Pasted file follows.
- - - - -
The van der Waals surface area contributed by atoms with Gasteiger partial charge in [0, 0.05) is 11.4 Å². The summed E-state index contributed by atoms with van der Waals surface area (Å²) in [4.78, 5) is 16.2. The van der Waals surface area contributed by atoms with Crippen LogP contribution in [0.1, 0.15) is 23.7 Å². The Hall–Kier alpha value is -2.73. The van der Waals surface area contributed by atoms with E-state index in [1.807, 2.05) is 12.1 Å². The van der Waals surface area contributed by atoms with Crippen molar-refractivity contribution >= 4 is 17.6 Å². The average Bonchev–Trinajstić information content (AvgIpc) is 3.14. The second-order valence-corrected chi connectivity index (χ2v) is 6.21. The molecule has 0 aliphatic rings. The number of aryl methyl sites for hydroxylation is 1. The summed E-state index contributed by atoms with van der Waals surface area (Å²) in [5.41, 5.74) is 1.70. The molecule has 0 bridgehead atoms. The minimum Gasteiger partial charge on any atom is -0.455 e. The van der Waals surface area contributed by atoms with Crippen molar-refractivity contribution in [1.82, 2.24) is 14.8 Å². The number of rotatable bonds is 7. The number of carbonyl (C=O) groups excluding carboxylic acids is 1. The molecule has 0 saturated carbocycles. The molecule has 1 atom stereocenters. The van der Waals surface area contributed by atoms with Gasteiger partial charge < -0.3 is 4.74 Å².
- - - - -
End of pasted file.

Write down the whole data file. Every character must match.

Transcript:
The van der Waals surface area contributed by atoms with Gasteiger partial charge in [0, 0.05) is 11.4 Å². The summed E-state index contributed by atoms with van der Waals surface area (Å²) in [4.78, 5) is 16.2. The van der Waals surface area contributed by atoms with Crippen LogP contribution in [0.1, 0.15) is 23.7 Å². The Hall–Kier alpha value is -2.73. The van der Waals surface area contributed by atoms with E-state index in [1.807, 2.05) is 12.1 Å². The van der Waals surface area contributed by atoms with Crippen molar-refractivity contribution >= 4 is 17.6 Å². The average Bonchev–Trinajstić information content (AvgIpc) is 3.14. The second-order valence-corrected chi connectivity index (χ2v) is 6.21. The molecule has 0 aliphatic rings. The number of aryl methyl sites for hydroxylation is 1. The summed E-state index contributed by atoms with van der Waals surface area (Å²) in [5.41, 5.74) is 1.70. The molecule has 0 bridgehead atoms. The minimum Gasteiger partial charge on any atom is -0.455 e. The van der Waals surface area contributed by atoms with Crippen molar-refractivity contribution in [1.82, 2.24) is 14.8 Å². The number of rotatable bonds is 7. The number of carbonyl (C=O) groups excluding carboxylic acids is 1. The molecule has 0 saturated carbocycles. The molecule has 1 atom stereocenters. The van der Waals surface area contributed by atoms with Gasteiger partial charge < -0.3 is 4.74 Å².